At E3 2010, Nintendo seemed to make all the right moves. Short of making a Mario-Toad sex tape, they couldn’t have gotten more raucous geek applause. They announced the 3DS, Skyward Sword (and Ocarina for 3DS, shortly afterwards), Golden Sun: Dark Dawn, GoldenEye, Kirby’s Epic Yarn, Donkey Kong Country Returns, Kid Icarus Uprising, and much, much more. In the space of about two hours, Nintendo went from being a sly reference on internet message boards to being, in no uncertain terms, the heroes of gaming.
The fact that, for years leading up to that moment, core gamers had accused Nintendo of just rehashing their old IPs, then found all new respect for them because they were rehashing old IPs is something I’m not going to touch on in this article, but it needed to be said and it felt good to get it out there.
Nintendo was quite obviously trying to capture the core market, made up of people who came home from school every evening with no intention of doing anything but playing their SNES constantly, the same people who arguably put them into the position they are in today. But was the decision to make a more conscious effort towards attracting the core a mistake?
If you look at the last few months, you’d be forgiven for answering "yes".
Let’s set the pre-E3 2010 scene: Nintendo have an undisputable hit on their hands and watching people buy their products is usually like watching a scene out of Jingle All The Way—only with entertainment value. Other than the vast minority of frequent gamers, nobody complains about the Wii “gathering dust” or “not having any games”, because most people keep it on for a few hours a week and love every second of it.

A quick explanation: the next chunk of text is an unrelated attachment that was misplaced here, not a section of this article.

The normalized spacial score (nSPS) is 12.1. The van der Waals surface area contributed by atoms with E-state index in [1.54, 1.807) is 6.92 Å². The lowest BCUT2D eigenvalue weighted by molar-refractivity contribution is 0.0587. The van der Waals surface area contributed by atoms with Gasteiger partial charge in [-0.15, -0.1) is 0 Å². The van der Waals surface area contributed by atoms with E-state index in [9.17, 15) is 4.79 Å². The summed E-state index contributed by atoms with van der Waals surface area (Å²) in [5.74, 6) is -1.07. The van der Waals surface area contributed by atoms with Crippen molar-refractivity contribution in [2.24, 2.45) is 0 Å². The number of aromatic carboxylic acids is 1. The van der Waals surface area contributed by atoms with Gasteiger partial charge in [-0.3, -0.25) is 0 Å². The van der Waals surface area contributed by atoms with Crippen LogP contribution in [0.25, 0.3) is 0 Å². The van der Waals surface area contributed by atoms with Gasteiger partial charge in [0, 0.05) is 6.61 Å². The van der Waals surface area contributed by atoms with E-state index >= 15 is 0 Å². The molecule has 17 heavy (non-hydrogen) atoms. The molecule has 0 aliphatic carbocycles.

Sure, software sales aren’t fantastic for the most part. When something comes along that captures the imagination of the users, however, it’s a gold mine.
And then, when things are going so well, Nintendo announces their next big product, the piece of electronics that’s going to combine the super-hot DS with the rapidly increasing popularity of 3D. And the reaction to the 3DS was amazing; people could only imagine the possibilities, especially when people like Hideo Kojima said they would be keenly participating in the future of the console.
Flash forward to release date and things weren’t quite as expected. The 3DS sold fairly well, as far as I know, but it was a Nintendo product and was expected to be unavailable for months and months. Several people had convinced grandparents and small children to be sold into slavery in order to guarantee a console on release day, and they hadn’t needed to. Why?
Well, for starters people complained about the release line-up. Despite having Super Street Fighter 3D, Samurai Warriors, The Sims 3, Super Monkey Ball, Pilotwings, a couple of Tom Clancy games, and Lego Star Wars, it wasn’t enough. Despite all of those games beings hugely loved on consoles (or PC), the core crowd didn’t support the 3DS from the get go. The high price of the console itself and the fact that most of those games have console equivalents worked against Nintendo at launch. But there is also a decided lack of casual launch titles as well. Pilotwings and maybe, just maybe, Super Monkey Ball would have been all a family of non-gamers would have had any interest in.